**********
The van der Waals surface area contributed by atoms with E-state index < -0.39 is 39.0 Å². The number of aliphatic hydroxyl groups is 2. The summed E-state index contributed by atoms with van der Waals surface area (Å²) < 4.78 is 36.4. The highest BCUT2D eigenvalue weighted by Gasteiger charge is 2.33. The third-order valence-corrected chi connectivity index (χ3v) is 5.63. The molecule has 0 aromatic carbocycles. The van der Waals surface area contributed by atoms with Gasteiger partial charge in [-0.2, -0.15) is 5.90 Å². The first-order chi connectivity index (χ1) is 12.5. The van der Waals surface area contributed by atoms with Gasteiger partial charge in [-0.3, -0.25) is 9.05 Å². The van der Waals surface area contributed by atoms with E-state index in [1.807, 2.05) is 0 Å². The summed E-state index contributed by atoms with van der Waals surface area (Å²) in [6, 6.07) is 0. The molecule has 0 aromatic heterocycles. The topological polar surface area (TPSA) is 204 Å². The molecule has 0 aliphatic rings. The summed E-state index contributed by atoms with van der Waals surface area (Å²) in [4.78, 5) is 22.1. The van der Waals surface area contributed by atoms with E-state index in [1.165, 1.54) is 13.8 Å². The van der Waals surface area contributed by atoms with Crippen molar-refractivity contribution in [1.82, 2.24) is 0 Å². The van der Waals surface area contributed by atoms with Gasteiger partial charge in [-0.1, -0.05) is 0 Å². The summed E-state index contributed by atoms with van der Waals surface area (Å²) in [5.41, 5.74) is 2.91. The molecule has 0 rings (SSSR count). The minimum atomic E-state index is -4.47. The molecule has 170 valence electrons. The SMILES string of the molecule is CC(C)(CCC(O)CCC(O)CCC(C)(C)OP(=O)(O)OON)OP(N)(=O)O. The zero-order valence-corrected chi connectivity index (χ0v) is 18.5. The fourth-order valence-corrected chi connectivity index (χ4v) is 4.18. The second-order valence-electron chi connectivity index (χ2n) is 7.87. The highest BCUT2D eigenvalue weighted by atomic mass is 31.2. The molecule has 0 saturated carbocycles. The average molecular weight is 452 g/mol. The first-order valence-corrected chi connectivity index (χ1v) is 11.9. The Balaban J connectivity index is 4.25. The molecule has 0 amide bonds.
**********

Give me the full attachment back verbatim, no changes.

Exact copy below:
The van der Waals surface area contributed by atoms with E-state index < -0.39 is 39.0 Å². The number of aliphatic hydroxyl groups is 2. The summed E-state index contributed by atoms with van der Waals surface area (Å²) < 4.78 is 36.4. The highest BCUT2D eigenvalue weighted by Gasteiger charge is 2.33. The third-order valence-corrected chi connectivity index (χ3v) is 5.63. The molecule has 0 aromatic carbocycles. The van der Waals surface area contributed by atoms with Gasteiger partial charge in [-0.2, -0.15) is 5.90 Å². The first-order chi connectivity index (χ1) is 12.5. The van der Waals surface area contributed by atoms with Gasteiger partial charge in [-0.3, -0.25) is 9.05 Å². The van der Waals surface area contributed by atoms with E-state index in [1.807, 2.05) is 0 Å². The summed E-state index contributed by atoms with van der Waals surface area (Å²) in [6, 6.07) is 0. The molecule has 0 aromatic heterocycles. The topological polar surface area (TPSA) is 204 Å². The molecule has 0 aliphatic rings. The summed E-state index contributed by atoms with van der Waals surface area (Å²) in [4.78, 5) is 22.1. The van der Waals surface area contributed by atoms with E-state index in [1.165, 1.54) is 13.8 Å². The van der Waals surface area contributed by atoms with Crippen molar-refractivity contribution in [1.82, 2.24) is 0 Å². The van der Waals surface area contributed by atoms with Gasteiger partial charge in [-0.1, -0.05) is 0 Å². The summed E-state index contributed by atoms with van der Waals surface area (Å²) in [5.41, 5.74) is 2.91. The molecule has 0 rings (SSSR count). The minimum atomic E-state index is -4.47. The molecule has 170 valence electrons. The SMILES string of the molecule is CC(C)(CCC(O)CCC(O)CCC(C)(C)OP(=O)(O)OON)OP(N)(=O)O. The zero-order valence-corrected chi connectivity index (χ0v) is 18.5. The fourth-order valence-corrected chi connectivity index (χ4v) is 4.18. The second-order valence-electron chi connectivity index (χ2n) is 7.87. The highest BCUT2D eigenvalue weighted by atomic mass is 31.2. The molecule has 0 saturated carbocycles. The average molecular weight is 452 g/mol. The first-order valence-corrected chi connectivity index (χ1v) is 11.9. The Balaban J connectivity index is 4.25. The molecule has 0 amide bonds.